Finally, we looked at what is happening in both the Hungarian and Polish parliament. In both countries, we see abusive practices on the part of the parliamentary majority, such as members of the opposition having turned off their microphones while speaking in plenary or interruption of voting without legal basis.
In Poland, the Sejm’s Standing Orders have been amended fourteen times since the 2015 elections, including clearly antipluralist changes aimed directly at restricting opposition activity. In particular, the opposition’s freedom of speech was curtailed by limiting the time for statements and objections to only 15 minutes. It is now up to the Speaker to decide arbitrarily whether to extend the speaking time. Moreover, the Presidium of the Sejm, which, incidentally, is dominated by the majority party, has been given the right to limit the number of questions that Members may ask during the first reading of a bill. What struck me most, however, is the disciplinary power of the Speaker and the Presidium: in case that a Member of Parliament violates the Standing Orders, they can make a decision to reduce the Member’s salary.
Against this background, the impression remains that the governments in Poland and Hungary are acting in the manner of salami tactics. Parliamentary debate as well as parliamentary oversight are gradually cut back or discouraged until there is no more effective and vivid opposition. Here, too, the question arises: who guarantees the rights of the opposition if the Constitutional Court is captured by the ruling party? With regard to its verdict in Karacsony v. Hungary the hope may lie in the European Court of Human Rights, but the path to it is long for the parliamentary opposition in the member states.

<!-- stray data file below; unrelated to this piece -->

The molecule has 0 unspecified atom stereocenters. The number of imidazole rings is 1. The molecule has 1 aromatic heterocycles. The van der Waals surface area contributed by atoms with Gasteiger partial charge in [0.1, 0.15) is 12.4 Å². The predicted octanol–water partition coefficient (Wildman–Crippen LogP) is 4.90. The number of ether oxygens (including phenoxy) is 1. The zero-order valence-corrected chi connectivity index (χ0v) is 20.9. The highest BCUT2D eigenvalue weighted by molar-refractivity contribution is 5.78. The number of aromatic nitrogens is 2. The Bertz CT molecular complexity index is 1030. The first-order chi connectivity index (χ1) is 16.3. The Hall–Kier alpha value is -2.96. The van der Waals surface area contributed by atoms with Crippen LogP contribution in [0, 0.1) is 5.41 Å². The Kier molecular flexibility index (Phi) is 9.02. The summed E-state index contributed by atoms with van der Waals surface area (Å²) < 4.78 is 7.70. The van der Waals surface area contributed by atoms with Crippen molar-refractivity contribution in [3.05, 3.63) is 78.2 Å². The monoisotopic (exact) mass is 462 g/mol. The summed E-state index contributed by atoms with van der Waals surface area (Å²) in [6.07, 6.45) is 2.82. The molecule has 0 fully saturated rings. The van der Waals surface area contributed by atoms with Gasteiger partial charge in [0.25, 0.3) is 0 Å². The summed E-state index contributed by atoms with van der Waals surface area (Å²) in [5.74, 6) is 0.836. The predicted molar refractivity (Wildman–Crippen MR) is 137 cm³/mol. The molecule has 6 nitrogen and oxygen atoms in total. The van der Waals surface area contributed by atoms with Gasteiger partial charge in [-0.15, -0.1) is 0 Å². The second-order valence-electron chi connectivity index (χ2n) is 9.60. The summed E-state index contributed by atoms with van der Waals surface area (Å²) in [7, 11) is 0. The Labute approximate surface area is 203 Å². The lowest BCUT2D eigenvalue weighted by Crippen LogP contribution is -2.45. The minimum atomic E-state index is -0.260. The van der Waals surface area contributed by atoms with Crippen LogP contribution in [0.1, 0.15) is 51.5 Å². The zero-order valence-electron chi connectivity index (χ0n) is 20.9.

Lessons for Germany
With all these things in mind, what lessons can we learn for Germany?
First: it is not just about spectacular changes. It is about details and it is about measures that prepare the ground before elections even take place. And these measures interact: What happens to the judiciary has consequences for political parties as well as for electoral and opposition rights, since, if the Constitutional Courts are paralyzed, they cannot guarantee opposition rights or decide on electoral complaints. It is the big picture that matters!
Second: rules matter. It may be good practice that changes in electoral law are supported by a broad consensus across party lines. In Poland and Hungary, however, this was not the case. It may also be good practice for Members of Parliament to treat each other with respect and for Parliament’s Standing Orders to be respected. In Poland and Hungary, this is no longer the case. And even if the Standing Orders are not simply circumvented, they can be changed easily and quickly. Thus, relying on its rules is no good advice for the opposition, neither in Hungary and Poland nor in Germany. How legally vulnerable the opposition’s standing is in Germany was shown under the last Grand Coalition. From 2013 to 2017, the parliamentary opposition in the Bundestag was so small that together it accounted for just under 20% of the seats – too little for the establishment of a committee of inquiry or the appeal to the Federal Constitutional Court for an abstract review of norms. To remedy this, a special provision was included in the Standing Orders to temporarily change the corresponding quotas. How to guarantee the rights of an opposition that is likely to become increasingly fragmented, however, remains uncertain.
Against this background, I believe that constitutional resilience also means strengthening norms and, if necessary, changing the constitution. In any case, the latter should apply to the “rules of the game”, that is to say the fundamental rules of our democracy. This includes the core decisions of electoral law, such as the determination of the electoral system and the translation of votes into seats (just remember “winner compensation”!). We will certainly not make right wing populist movements go away by law, not even by constitutional law, but we could and we should make it more difficult for them to change the rules of the game.
Finally: good and bad practices are exchanged within Europe and beyond. If we ourselves have party-politically staffed election commissions und a structurally biased and overburdened supervision of party finances to name just two examples, it is easy for autocrats in Poland and Hungary to point their finger at Germany: look, they’re not doing any better, so what is the problem? Constitutional resilience is, after all, not a national issue.